In the recent case of Forth Valley Health Board v. Campbell, the Employment Appeal Tribunal (EAT) considered whether a part-time worker was being treated less favourably than a full-time worker by not being given a 15-minute paid break when working less than a six-hour shift. It is unlawful to treat a part-time worker less favourably than a comparable full-time worker.
In this case, the claimant was a phlebotomist who had worked for the respondent for just over two years. The claimant was a part-time employee, working on average 16 hours per week. When the claimant worked four-hour shifts on weekdays, he would not receive a paid break. However, when he worked a six-hour shift on weekends, he would receive a 15-minute paid break. This was in line with the respondent’s practice that workers received a paid 15-minute break when they worked shifts of six hours or more. However, the claimant argued that this was unlawful as full-time employees received a paid break during all the shifts that they worked.
The Employment Tribunal (ET) decision
The ET agreed with the claimant at first instance and found that his claim of less favourable treatment had been established. In making this decision, the ET rejected the respondent’s argument that the reason for the claimant not being given a paid break was the length of the shift in question and not his status as a part-time worker. The ET concluded that the treatment of the claimant could not be justified on objective grounds. Therefore, the claimant’s claim succeeded.
The respondent appealed this decision, claiming that the ET had incorrectly considered whether the treatment of the claimant was “on the ground” that he was a part-time worker or not. This appeal was allowed.
The EAT decision
At the EAT, the respondent argued that the ET judge had erroneously applied “but for” causation to the question of whether the detrimental treatment of the claimant was “on the ground” that he was a part-time worker. The respondent argued that, if the applicable statutory test had been applied correctly, the ET would have concluded that less favourable treatment was only established if the worker’s part-time status was the sole reason for not being given a paid 15-minute break.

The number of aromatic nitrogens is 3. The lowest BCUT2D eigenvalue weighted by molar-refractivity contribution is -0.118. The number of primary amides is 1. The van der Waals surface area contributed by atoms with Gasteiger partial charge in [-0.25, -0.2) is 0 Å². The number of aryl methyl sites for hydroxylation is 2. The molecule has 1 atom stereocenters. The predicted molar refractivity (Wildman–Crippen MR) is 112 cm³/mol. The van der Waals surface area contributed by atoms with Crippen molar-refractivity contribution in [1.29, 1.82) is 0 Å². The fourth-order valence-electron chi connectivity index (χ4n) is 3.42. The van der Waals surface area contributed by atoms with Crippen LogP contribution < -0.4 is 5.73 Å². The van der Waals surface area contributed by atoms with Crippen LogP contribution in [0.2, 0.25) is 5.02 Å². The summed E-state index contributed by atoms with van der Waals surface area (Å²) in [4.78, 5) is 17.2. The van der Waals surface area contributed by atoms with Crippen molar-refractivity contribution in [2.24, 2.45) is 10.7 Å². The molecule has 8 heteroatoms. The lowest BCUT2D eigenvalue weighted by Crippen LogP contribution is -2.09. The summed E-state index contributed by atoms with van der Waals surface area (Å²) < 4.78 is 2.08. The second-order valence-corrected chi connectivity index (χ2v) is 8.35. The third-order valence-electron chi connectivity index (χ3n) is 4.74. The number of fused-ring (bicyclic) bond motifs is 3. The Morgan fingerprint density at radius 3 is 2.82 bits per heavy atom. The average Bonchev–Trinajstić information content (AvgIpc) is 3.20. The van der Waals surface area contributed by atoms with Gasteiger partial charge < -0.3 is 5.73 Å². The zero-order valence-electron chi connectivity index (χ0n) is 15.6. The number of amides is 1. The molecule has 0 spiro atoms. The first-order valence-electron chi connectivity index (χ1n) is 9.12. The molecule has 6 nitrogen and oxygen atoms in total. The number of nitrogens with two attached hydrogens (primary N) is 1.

The EAT agreed with the respondent and dismissed the claim. The EAT held that there was no basis in law on which the ET could properly have concluded that the less favourable treatment of the claimant was “on the ground” that he was a part-time worker. Conversely, the claimant was treated less favourably due to the length of particular shifts that he worked. This was made clear by the fact that the claimant did receive a paid 15-minute break when he worked shifts that were over six hours in length.
The impact on employers
This case, whilst being relatively straightforward in its facts, should serve as a reminder to employers that part-time and fixed-term workers should not be subjected to less favourable treatment than their full-time and permanent counterparts carrying out a largely similar role.
As demonstrated in Forth Valley Health Board v. Campbell, in order for any claim in this regard to be successful, the less favourable treatment must be as a direct result of the fixed-term/part-time status and not for any other reason. Should an employer treat an employee less favourably as a direct result of their fixed-term/part-time status, they must demonstrate that this treatment is objectively justified.
Employers should be alert that any opportunities, benefits or decisions in relation to permanent full-time staff are fully considered and applied (where possible) to fixed-term and/or part-time staff to avoid falling foul of the regulations.